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The Mets found out the hard way that not scoring runs is suboptimal

Joey Lucchesi had an alright night, but that’s where the compliments end for the Mets.

MLB: New York Mets at Washington Nationals Brad Mills-USA TODAY Sports

When one directs their eyes towards a recap of a baseball game, it’s only natural to expect to see, well, events and happenings. If that is the kind of thing you’re in to, I regret to inform you that 90% of the Mets’ 1-0 loss to Washington was comprised of varying degrees of nothing and the 10% that was active was coated with a thick layer of despair. So, you know, the usual stuff.

At least for the first inning of play, the six batters who came to the plate immediately found themselves walking back to the dugout after ground outs, fly outs, strike outs, or whatever other type of out there is. Thankfully, the dueling perfect games didn’t live to see the seventh out of the game as Pete Alonso walked to start the Mets’ half of the second inning, but Alonso was out at second after Billy McKinney’s fielder’s choice that should’ve been a double play after the latter started to round first base and was tagged before returning to the bag. Ultimately that didn’t mean anything either as Luis Guillorme and Tomas Nido both struck out within the next nine pitches from Nationals’ starter Erick Fedde, so that’s the end of that mild excitement.

For Joey Lucchesi, the perfect game lasted just a little bit longer than Fedde’s. Before I get into the loss of the perfecto in the third, it seems like a good time to talk about what everyone’s favorite Churving Dude did on the night. Striking out four of the first six batters he faced, Lucchesi ended up getting one out in the sixth inning for the first time as a Met, only allowing four hits, two walks, and a grand total of zero runs along the way. Lucchesi mentioned after the game that he had made a mechanical adjustment that eliminated any pitch tipping, which is pretty good.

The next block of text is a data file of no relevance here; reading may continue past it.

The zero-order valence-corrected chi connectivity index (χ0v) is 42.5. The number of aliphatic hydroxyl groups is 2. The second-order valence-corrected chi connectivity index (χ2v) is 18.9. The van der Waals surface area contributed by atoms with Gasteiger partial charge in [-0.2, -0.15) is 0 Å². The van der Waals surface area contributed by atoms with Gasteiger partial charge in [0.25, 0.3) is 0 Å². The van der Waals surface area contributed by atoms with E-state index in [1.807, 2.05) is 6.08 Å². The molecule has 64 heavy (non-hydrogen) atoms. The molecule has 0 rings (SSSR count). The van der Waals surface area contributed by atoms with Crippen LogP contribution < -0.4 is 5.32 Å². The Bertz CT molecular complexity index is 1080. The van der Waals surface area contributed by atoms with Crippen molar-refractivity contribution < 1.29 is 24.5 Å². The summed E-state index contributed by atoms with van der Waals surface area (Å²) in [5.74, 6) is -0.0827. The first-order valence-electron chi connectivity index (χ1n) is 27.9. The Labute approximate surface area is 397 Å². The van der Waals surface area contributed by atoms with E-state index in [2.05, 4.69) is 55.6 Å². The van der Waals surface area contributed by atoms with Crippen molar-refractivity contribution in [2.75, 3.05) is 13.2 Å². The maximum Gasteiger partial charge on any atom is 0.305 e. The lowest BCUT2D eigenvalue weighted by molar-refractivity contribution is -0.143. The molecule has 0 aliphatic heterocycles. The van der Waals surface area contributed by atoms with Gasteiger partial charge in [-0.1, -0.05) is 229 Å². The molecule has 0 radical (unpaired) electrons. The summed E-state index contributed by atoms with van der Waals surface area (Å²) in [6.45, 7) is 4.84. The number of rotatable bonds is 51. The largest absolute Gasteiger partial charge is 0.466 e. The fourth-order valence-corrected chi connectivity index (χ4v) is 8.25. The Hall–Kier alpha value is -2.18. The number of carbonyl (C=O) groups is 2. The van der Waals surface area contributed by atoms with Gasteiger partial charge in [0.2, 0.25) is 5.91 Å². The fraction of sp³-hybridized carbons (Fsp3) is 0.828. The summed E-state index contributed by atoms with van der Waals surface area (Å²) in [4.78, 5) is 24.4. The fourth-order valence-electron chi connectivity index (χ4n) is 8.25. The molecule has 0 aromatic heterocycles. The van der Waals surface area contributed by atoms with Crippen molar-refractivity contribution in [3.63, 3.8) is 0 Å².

Anyway, Mason Williams, who is probably playing for his spot on the roster, drew a walk to start the third inning, but was caught stealing almost immediately, erasing the Mets’ only baserunner of the inning. To start the bottom of that same inning, Jordy Mercer singled, marking the first hit of the game for either side, before switching places with Victor Robles after a fielder’s choice. Things got decidedly spicy when Tomas Nido fielded a dribbler from the bat of Erick Fedde, hucked the ball to second base and over the head of Francisco Lindor, allowing the speedy Robles to round second and head to third base, putting men on first and second with one out. One Kyle Schwarber walk later, the bases were suddenly loaded for Trea Turner, which is not what you want under any circumstances. But only one churve later, Trea Turner was grounding into a double play and ending the inning without any permanent damage done to the score.

That pattern of occasional singles and walks, sometimes followed by a timely double play continued into the fourth inning, and the fifth, and the sixth, and the seventh, and the eighth AND THE N-[a man in a black suit taps me on the shoulder and whispers into my ear] oh, okay maybe not the ninth. Though nobody scored and the mood can only be described as dry, it does feel worth mentioning Miguel Castro, Aaron Loup, and Seth Lugo combining to only allow one baserunner after Lucchesi left the game.

Now, Edwin Diaz? He essentially did the opposite of the three bullpen boys that came before him. To be fair to Mr. Diaz, he did throw a strike to Juan Soto on a 3-2 count that was called a ball, but after that walk, Ryan Zimmerman singled in a seven-pitch affair with Diaz, bringing Yan Gomes to the plate with men on the corners and none out. I won’t keep you in suspense considering you already know how the game ended, so Gomes singled down the left field line, bringing home Soto and winning the game for Washington.

That sucked.

*illar of the game

One *illar didn’t play and the other’s play made me want to cry, so unfortunately Friday night’s *illar of the game was NOBODY.

Box scores


Win Probability Added

What’s WPA?

Big Mets winner: Joey Lucchesi, +23.0% WPA

Big Mets loser: Edwin Diaz, -36.1% WPA

Mets pitchers: 19.3% WPA

Mets hitters: -69.3% WPA

Teh aw3s0mest play: Dominic Smith’s walk to lead off the seventh inning, +5.9% WPA

Teh sux0rest play: Ryan Zimmerman’s ninth inning single, advancing Juan Soto to third base, -22.5% WPA

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